Dealing with closet clutter can start simply with setting a time to do it and following through with the task. Often it can appear overwhelming to tackle an abundance of accumulated “stuff,” but getting started by visualizing the completed project generally is helpful. When a closet is filled to the extent that it is difficult to find things, add things, and remove things, having a clear plan for de-cluttering also may help.
When trying to deal with closet clutter, it is likely that items need to be removed from the closet in order to make space. Sorting items into piles, maybe even by removing everything and starting with an empty space, generally makes the work more manageable.
When starting an organizing project, doing a quick purging typically helps. By taking a look through the closet clutter, whether still in the closet or pulled out into the room, it can be satisfying to grab items that are no longer wanted and toss them into a pile for disposal or donation. If a closet is used mostly for clothing, shoes, and accessories, it may help to evaluate an item based on how often it is worn or if it has been worn at all over a set period of time. If something has not been used in a period of a year, for example, that item can be sold to a reseller or donated to a charity. This method can be used in closets with stored games and toys, sporting equipment, and hobby supplies as well.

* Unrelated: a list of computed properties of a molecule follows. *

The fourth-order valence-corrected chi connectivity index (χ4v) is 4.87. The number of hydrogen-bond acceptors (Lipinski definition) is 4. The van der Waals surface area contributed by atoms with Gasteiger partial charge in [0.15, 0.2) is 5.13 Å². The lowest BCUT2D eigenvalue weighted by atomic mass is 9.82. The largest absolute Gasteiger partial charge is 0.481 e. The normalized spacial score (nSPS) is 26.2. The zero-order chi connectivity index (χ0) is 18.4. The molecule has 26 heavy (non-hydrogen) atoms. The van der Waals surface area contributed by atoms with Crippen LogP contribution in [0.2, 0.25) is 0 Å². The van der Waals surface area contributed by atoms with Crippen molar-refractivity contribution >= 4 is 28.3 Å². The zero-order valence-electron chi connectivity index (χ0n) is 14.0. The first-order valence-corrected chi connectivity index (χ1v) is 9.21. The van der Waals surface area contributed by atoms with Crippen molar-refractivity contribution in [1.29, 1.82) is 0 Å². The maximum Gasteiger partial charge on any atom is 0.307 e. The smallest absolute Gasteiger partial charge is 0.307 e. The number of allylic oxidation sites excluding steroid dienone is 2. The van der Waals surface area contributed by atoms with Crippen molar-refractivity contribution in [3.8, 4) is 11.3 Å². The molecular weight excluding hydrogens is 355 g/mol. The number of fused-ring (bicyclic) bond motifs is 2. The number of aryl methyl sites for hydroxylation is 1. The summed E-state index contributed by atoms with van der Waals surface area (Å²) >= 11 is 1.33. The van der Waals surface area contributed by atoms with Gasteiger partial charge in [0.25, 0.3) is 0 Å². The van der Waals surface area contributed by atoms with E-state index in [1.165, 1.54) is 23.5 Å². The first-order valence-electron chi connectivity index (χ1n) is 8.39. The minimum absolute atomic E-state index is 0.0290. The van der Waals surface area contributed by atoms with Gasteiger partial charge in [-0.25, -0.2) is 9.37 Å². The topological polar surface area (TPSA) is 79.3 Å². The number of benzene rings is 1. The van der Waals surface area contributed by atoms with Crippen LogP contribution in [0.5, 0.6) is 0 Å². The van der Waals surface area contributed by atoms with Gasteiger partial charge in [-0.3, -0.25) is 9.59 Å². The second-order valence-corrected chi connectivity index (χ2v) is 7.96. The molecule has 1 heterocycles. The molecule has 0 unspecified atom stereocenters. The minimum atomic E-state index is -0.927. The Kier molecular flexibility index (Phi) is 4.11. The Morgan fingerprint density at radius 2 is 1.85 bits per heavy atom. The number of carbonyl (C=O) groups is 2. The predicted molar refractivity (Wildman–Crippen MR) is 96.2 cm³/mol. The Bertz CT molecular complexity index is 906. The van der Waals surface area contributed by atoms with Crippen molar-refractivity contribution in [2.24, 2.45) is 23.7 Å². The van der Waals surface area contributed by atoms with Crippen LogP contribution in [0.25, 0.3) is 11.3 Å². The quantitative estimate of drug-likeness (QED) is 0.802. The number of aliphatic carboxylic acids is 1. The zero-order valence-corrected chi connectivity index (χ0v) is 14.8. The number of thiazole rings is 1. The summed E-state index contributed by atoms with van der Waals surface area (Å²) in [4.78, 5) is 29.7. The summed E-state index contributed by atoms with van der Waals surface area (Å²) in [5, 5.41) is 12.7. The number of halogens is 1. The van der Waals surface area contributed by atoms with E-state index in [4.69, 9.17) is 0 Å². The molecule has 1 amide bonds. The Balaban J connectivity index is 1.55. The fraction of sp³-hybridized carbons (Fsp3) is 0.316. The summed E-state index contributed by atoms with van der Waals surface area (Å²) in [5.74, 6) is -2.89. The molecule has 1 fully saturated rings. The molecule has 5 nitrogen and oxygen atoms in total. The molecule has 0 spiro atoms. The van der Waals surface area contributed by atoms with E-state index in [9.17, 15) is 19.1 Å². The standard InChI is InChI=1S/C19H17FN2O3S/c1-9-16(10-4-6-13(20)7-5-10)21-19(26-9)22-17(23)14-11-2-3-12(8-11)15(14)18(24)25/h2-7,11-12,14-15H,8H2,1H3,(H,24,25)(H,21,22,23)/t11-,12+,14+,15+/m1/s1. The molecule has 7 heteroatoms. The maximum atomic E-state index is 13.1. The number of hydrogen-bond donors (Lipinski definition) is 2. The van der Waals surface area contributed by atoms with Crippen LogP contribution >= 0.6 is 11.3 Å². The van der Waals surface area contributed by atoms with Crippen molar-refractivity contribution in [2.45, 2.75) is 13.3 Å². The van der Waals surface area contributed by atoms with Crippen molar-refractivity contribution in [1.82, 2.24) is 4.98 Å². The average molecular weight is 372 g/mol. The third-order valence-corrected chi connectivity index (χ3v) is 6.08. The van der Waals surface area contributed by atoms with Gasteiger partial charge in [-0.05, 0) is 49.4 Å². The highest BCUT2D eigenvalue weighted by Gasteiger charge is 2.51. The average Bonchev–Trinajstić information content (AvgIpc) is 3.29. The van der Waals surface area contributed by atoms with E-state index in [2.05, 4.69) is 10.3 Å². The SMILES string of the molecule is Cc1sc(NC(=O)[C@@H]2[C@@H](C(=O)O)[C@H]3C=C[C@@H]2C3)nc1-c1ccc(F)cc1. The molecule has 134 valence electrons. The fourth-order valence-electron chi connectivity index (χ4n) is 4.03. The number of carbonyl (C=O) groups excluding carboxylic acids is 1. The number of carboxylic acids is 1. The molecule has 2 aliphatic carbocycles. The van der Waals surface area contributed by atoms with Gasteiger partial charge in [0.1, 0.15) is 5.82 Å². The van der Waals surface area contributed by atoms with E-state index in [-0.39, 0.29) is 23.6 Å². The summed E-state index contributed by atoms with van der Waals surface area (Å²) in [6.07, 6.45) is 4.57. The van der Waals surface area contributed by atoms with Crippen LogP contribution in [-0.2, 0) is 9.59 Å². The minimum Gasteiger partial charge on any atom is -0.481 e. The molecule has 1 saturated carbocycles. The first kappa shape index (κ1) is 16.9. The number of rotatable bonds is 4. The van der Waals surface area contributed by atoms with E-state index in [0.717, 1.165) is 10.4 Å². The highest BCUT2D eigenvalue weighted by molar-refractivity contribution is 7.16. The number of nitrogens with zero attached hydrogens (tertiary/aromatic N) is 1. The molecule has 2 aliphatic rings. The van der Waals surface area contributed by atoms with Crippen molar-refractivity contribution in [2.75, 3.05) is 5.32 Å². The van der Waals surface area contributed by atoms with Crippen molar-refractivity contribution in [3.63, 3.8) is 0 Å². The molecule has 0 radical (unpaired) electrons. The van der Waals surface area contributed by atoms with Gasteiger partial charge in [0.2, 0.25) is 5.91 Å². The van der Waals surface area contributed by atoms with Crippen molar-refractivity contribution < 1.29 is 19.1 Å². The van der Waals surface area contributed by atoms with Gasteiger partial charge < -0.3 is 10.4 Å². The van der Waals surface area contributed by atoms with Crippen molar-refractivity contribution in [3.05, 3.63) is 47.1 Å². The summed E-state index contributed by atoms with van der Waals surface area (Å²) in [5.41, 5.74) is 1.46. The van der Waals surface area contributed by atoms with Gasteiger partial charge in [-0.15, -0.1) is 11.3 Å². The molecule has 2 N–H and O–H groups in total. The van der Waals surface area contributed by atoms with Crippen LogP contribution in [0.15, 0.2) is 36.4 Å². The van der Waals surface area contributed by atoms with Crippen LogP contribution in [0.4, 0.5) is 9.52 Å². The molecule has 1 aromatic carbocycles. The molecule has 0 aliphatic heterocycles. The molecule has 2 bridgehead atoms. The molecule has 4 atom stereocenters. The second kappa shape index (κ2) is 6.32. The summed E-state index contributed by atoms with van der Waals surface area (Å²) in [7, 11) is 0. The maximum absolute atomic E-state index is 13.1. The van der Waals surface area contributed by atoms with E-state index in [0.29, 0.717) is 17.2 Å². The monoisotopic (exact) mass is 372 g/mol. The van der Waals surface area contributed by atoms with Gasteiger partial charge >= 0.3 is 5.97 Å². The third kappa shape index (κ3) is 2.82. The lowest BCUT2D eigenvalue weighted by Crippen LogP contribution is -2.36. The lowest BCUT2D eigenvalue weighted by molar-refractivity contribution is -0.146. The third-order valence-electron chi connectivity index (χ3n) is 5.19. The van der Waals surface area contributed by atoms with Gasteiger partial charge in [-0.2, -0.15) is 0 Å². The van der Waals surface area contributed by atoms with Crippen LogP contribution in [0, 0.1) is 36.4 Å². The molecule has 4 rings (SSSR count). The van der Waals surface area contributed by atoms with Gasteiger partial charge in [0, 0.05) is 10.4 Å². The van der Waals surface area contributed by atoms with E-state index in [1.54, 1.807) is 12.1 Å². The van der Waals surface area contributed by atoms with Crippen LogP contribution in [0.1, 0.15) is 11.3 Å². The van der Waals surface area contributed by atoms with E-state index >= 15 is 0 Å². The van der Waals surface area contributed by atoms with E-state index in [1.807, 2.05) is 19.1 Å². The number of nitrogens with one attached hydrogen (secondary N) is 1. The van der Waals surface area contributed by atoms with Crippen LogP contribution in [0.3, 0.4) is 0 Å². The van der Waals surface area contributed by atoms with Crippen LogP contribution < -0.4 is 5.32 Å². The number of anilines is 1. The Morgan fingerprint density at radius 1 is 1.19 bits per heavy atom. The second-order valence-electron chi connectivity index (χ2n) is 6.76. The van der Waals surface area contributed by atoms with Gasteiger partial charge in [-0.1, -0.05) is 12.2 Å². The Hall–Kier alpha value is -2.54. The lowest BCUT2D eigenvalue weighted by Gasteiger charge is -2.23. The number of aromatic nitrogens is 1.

After getting rid of items that are not used frequently, a next step might be asking key questions about the remaining items. Some professional organizers simplify the closet clutter problem by encouraging people to ask whether they love an item, use it, or find it necessary. If something is thought to be merely middle-of-the-road or rarely used it, it can probably go to someone else who may appreciate it more. Whether an item is something the owner would prefer to have hidden in a closet or not seen by others — such as a holey T-shirt or water damaged stuffed animal — is another consideration. It could be time to dispose of such items altogether.
Sometimes just sorting the contents into piles can be motivating in dealing with closet clutter. If a decision can be made about something right away, whether to keep it, donate it, or dispose of it, make piles in those three categories. A fourth pile may be one that has items for further consideration. After some items are cleared out, it is simpler to assess the things in the fourth pile into a keep or out category. When this process is complete, hopefully there will be room for seeing, using, and enjoying kept items without the crowding.